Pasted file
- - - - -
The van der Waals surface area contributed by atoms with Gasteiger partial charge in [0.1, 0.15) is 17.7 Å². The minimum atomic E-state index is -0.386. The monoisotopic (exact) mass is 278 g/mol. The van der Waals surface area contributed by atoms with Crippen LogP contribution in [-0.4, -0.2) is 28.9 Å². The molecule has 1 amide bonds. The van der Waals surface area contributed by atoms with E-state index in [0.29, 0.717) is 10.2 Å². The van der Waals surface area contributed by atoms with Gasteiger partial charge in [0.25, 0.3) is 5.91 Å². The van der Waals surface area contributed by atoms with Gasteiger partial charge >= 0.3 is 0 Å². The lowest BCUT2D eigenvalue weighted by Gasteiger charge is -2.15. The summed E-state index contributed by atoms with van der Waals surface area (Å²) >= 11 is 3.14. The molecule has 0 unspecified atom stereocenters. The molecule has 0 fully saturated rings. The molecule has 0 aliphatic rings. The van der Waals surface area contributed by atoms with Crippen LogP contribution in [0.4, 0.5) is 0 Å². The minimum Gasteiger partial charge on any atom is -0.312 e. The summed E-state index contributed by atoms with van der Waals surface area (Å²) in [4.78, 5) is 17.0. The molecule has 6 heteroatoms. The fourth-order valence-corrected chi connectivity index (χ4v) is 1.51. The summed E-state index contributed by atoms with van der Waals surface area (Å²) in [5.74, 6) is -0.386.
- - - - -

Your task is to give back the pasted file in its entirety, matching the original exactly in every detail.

The van der Waals surface area contributed by atoms with Gasteiger partial charge in [0.1, 0.15) is 17.7 Å². The minimum atomic E-state index is -0.386. The monoisotopic (exact) mass is 278 g/mol. The van der Waals surface area contributed by atoms with Crippen LogP contribution in [-0.4, -0.2) is 28.9 Å². The molecule has 1 amide bonds. The van der Waals surface area contributed by atoms with E-state index in [0.29, 0.717) is 10.2 Å². The van der Waals surface area contributed by atoms with Gasteiger partial charge in [0.25, 0.3) is 5.91 Å². The van der Waals surface area contributed by atoms with Gasteiger partial charge >= 0.3 is 0 Å². The lowest BCUT2D eigenvalue weighted by Gasteiger charge is -2.15. The summed E-state index contributed by atoms with van der Waals surface area (Å²) >= 11 is 3.14. The molecule has 0 unspecified atom stereocenters. The molecule has 0 fully saturated rings. The molecule has 0 aliphatic rings. The van der Waals surface area contributed by atoms with Crippen LogP contribution in [0.4, 0.5) is 0 Å². The minimum Gasteiger partial charge on any atom is -0.312 e. The summed E-state index contributed by atoms with van der Waals surface area (Å²) in [4.78, 5) is 17.0. The molecule has 6 heteroatoms. The fourth-order valence-corrected chi connectivity index (χ4v) is 1.51. The summed E-state index contributed by atoms with van der Waals surface area (Å²) in [5.74, 6) is -0.386.